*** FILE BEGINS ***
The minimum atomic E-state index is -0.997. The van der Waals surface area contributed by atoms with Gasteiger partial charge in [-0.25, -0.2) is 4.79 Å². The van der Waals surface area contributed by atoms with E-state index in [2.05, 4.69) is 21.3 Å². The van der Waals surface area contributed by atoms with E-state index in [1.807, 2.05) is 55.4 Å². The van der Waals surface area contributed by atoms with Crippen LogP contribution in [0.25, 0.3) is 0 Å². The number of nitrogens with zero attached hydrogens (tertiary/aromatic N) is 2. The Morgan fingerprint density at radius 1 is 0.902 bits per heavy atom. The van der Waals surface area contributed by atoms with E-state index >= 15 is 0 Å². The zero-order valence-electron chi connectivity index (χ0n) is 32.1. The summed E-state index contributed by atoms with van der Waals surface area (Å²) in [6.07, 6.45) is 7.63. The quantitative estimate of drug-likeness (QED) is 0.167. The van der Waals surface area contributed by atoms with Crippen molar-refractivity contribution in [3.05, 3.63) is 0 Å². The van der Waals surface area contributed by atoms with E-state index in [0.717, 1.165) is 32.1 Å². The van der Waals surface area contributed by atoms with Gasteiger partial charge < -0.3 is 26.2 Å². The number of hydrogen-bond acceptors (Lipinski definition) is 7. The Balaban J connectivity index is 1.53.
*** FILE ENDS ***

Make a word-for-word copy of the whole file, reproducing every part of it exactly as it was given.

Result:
The minimum atomic E-state index is -0.997. The van der Waals surface area contributed by atoms with Gasteiger partial charge in [-0.25, -0.2) is 4.79 Å². The van der Waals surface area contributed by atoms with E-state index in [2.05, 4.69) is 21.3 Å². The van der Waals surface area contributed by atoms with E-state index in [1.807, 2.05) is 55.4 Å². The van der Waals surface area contributed by atoms with Crippen LogP contribution in [0.25, 0.3) is 0 Å². The number of nitrogens with zero attached hydrogens (tertiary/aromatic N) is 2. The Morgan fingerprint density at radius 1 is 0.902 bits per heavy atom. The van der Waals surface area contributed by atoms with E-state index >= 15 is 0 Å². The zero-order valence-electron chi connectivity index (χ0n) is 32.1. The summed E-state index contributed by atoms with van der Waals surface area (Å²) in [6.07, 6.45) is 7.63. The quantitative estimate of drug-likeness (QED) is 0.167. The van der Waals surface area contributed by atoms with Crippen molar-refractivity contribution in [3.05, 3.63) is 0 Å². The van der Waals surface area contributed by atoms with E-state index in [0.717, 1.165) is 32.1 Å². The van der Waals surface area contributed by atoms with Gasteiger partial charge < -0.3 is 26.2 Å². The number of hydrogen-bond acceptors (Lipinski definition) is 7. The Balaban J connectivity index is 1.53.